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Friday, July 19, 2024

‘Klopp’s news is worse than when the Queen died!’ – Liverpool, a city in shock

Back in 2007, when Jurgen Klopp was approaching the end of his first managerial reign at the German club Mainz, he described life as an opportunity to leave a tiny piece of land a little bit more beautiful than it had been before you found it.

More than 15 years later, when Liverpool City Council awarded Klopp the freedom of the city, Liverpool mayor Joanne Anderson revisited this Klopp quote before addressing the German directly and saying: “Well, today, Liverpool is a lot more beautiful because of what you have done for us.”

That description has rarely felt more appropriate than over the past few days. On Friday, Klopp stunned the world of football by revealing his intention to resign from his position as manager at the end of the current season, two years before his contract is due to expire in 2026.

On the Anfield forecourt, as supporters congregated before the Sunday afternoon FA Cup fixture against Norwich City, the language used was a blur of shock, eulogy, bereavement and pride all meshed into one.

Bryan Swindell brought his son, Brodie, along to the game. “I was at work, my phone kept going off,” he tells The Athletic. “I had five messages. I saw the news. I just couldn’t believe it. Is this really happening? Jurgen looked so happy recently, he has rebuilt the team and now he comes out with this. It is like someone has died, it is that feeling in your stomach, that emptiness. It is as though the last piece of the jigsaw has left us.”

Brodie with his Klopp sign (Adam Crafton/The Athletic)

Young Brodie, wrapped up in a Liverpool scarf and hat, had returned home from school when his mum gently broke the news. “It was upsetting,” says Brodie. “I am just so sad for him to go because he was such a big help to the team.” Brodie brought a cardboard sign along to the game that read: “Klopp, you will be sadly missed. You always will be in your heart. We love you!”

Klopp’s standing in the city was affirmed when the city’s Liberal Democrat councillor Richard Kemp nominated him to receive the freedom of the city in 2022, joining legendary Liverpool managers Sir Kenny Dalglish and Bob Paisley in receiving the privilege. In doing so, he also becomes only the third foreign national, alongside Nelson Mandela and Jean Luc Courcoult (the creator of the Giants puppet show), to be granted such status.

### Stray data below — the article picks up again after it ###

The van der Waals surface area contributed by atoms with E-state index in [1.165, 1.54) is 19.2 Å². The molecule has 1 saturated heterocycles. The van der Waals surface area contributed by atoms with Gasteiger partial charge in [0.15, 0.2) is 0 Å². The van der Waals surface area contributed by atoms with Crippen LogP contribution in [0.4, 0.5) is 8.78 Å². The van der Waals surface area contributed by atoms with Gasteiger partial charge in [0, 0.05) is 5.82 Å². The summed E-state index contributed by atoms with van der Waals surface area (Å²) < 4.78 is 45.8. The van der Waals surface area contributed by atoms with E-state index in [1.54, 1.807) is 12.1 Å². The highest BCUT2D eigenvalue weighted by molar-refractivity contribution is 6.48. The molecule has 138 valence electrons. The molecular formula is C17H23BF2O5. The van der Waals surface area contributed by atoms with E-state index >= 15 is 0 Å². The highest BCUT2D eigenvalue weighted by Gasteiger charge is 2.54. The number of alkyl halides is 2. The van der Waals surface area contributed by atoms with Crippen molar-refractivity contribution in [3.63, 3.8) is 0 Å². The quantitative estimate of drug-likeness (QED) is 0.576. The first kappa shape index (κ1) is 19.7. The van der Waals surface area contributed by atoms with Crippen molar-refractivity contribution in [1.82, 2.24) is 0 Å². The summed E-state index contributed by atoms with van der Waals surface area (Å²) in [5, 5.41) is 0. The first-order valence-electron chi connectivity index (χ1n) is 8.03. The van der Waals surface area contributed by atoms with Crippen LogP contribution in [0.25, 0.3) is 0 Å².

Read more on The Athletic

Klopp’s connection to the city of Liverpool is unique relative to other coaches who have passed through this city, but also entirely in keeping with the impact he had in previous jobs at Mainz and Dortmund. When he left Mainz, where he played as well as coached, the city gave him a goodbye party that he said “lasted a week”. Then, after seven years at Borussia Dortmund, he once again captivated a fanbase. Almost a decade at Liverpool, where he won the club’s first Premier League in 30 years, reached three Champions League finals (winning one) and collected every domestic cup available, has guaranteed him the mother of all farewells at the end of this campaign.

Klopp in his second job as a hot dog salesman (Adam Crafton/The Athletic)

Even in an era where sport is reduced to a plaything or speculative bet for billionaires, oligarchs, sovereign funds, or hedge funds, Klopp has always maintained a more sincere connection to those who follow his teams. He sees football for what it ought to be: an escape, a collective, something approaching a secular religion. To many within the Anfield congregation, he is their head of state. “Long to reign over us,” read one banner in the stands, accompanied by Klopp’s face.

The ties are underpinned by his humanity; his utterly human state. His image is not one of those that is carefully choreographed, it is all laid out there; it can be utterly charming — one minute he is a gurning cheerleader on the touchline to his players, the next he is irrationally chastising a fourth official. A day later, he may be making the type of shrewd and empathetic reflections on the politics of the day that shame those who walk the hallowed halls of Westminster or Washington, speaking with an emotional intelligence that explains why so many who play for Klopp see him as a father figure, while many who spend extended time in his company usually come away pining for more.